Remember your first ever computer? I’ll bet you probably didn’t build it yourself either. Think real hard and try to visualize the box it came in, can you see the amount of memory it stated that was preinstalled on the sticker? Depending on how long ago it may have been kilobytes or megabytes. Back then the DIMMS it had were considered high density, or shall we say cutting edge? The gigabytes you have in your system now is a far cry from back then but as recently as 6 years ago 256 Mb was considered overkill.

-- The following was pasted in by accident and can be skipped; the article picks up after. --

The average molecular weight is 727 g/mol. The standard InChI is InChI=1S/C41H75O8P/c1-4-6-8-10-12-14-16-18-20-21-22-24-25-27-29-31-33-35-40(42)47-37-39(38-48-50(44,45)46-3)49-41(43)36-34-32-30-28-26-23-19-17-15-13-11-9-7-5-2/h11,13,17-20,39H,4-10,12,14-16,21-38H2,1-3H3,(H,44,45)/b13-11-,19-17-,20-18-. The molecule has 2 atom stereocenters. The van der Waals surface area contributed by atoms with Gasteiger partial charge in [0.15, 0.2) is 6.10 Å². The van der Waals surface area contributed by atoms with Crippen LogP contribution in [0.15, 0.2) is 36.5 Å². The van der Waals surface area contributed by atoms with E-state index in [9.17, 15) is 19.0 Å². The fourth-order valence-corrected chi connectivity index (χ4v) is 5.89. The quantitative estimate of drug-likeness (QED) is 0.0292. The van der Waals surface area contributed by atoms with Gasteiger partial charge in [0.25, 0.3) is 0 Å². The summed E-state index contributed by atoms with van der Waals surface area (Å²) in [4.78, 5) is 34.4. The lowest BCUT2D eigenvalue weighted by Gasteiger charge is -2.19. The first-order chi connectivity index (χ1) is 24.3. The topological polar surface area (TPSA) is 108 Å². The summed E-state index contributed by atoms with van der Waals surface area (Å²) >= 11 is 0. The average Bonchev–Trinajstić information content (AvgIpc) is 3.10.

With the announcement of the Intel X79 chipset the memory game has changed again. The X79 chipset can accommodate up to 64 Gb of quad channel memory which means that densities on each DIMM could accommodate up to 8 Gb. (based on an 8 DIMM slot configuration) These are the amounts of memory that were once reserved to server configurations. Without having to explain everything in detail, all this did not happen overnight. Of course Intel developed the processor and the chipset but memory manufacturers didn’t just pop a few modules on a piece of PCB and call it done. They had to go through not only their own development process but in the end had to be validated by Intel based on their qualifications. Patriot Memory is one of the first memory manufacturers to acquire Intel validation and have recently announced their latest line of Xtreme Series Quad Channel Modules called Division 4.